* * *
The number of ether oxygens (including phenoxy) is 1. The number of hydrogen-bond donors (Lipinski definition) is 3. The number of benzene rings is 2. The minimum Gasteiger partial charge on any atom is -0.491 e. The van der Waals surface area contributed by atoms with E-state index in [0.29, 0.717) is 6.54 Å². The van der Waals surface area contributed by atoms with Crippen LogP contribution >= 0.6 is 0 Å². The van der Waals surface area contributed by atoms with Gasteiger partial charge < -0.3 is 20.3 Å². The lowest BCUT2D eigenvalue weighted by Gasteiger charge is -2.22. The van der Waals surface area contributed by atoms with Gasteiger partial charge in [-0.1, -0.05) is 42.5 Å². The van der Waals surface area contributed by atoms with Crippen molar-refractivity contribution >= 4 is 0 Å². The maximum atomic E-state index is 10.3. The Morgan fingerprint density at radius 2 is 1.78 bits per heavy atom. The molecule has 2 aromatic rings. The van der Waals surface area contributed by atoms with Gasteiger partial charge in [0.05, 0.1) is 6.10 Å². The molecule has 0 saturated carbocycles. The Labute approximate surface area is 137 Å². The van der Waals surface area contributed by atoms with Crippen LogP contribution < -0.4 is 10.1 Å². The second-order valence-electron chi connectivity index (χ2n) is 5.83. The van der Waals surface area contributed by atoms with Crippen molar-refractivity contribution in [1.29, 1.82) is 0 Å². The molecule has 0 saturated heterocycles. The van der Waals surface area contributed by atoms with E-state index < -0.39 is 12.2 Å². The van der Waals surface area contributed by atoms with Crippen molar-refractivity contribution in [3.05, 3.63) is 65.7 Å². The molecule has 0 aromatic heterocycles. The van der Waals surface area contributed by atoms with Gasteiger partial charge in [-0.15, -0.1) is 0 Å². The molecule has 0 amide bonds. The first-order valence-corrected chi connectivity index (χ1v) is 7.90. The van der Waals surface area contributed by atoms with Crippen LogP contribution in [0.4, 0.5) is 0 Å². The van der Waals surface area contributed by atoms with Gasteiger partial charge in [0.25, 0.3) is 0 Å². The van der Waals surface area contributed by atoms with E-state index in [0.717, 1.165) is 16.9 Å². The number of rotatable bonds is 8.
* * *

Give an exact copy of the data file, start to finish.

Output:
The number of ether oxygens (including phenoxy) is 1. The number of hydrogen-bond donors (Lipinski definition) is 3. The number of benzene rings is 2. The minimum Gasteiger partial charge on any atom is -0.491 e. The van der Waals surface area contributed by atoms with E-state index in [0.29, 0.717) is 6.54 Å². The van der Waals surface area contributed by atoms with Crippen LogP contribution >= 0.6 is 0 Å². The van der Waals surface area contributed by atoms with Gasteiger partial charge < -0.3 is 20.3 Å². The lowest BCUT2D eigenvalue weighted by Gasteiger charge is -2.22. The van der Waals surface area contributed by atoms with Gasteiger partial charge in [-0.1, -0.05) is 42.5 Å². The van der Waals surface area contributed by atoms with Crippen molar-refractivity contribution >= 4 is 0 Å². The maximum atomic E-state index is 10.3. The Morgan fingerprint density at radius 2 is 1.78 bits per heavy atom. The molecule has 2 aromatic rings. The van der Waals surface area contributed by atoms with Gasteiger partial charge in [0.05, 0.1) is 6.10 Å². The molecule has 0 saturated carbocycles. The Labute approximate surface area is 137 Å². The van der Waals surface area contributed by atoms with Crippen LogP contribution < -0.4 is 10.1 Å². The second-order valence-electron chi connectivity index (χ2n) is 5.83. The van der Waals surface area contributed by atoms with Crippen molar-refractivity contribution in [1.29, 1.82) is 0 Å². The molecule has 0 saturated heterocycles. The van der Waals surface area contributed by atoms with E-state index < -0.39 is 12.2 Å². The van der Waals surface area contributed by atoms with Crippen molar-refractivity contribution in [3.05, 3.63) is 65.7 Å². The molecule has 0 aromatic heterocycles. The van der Waals surface area contributed by atoms with Gasteiger partial charge in [-0.15, -0.1) is 0 Å². The molecule has 0 amide bonds. The first-order valence-corrected chi connectivity index (χ1v) is 7.90. The van der Waals surface area contributed by atoms with Crippen LogP contribution in [0.4, 0.5) is 0 Å². The van der Waals surface area contributed by atoms with Gasteiger partial charge in [0.25, 0.3) is 0 Å². The van der Waals surface area contributed by atoms with E-state index in [0.717, 1.165) is 16.9 Å². The number of rotatable bonds is 8.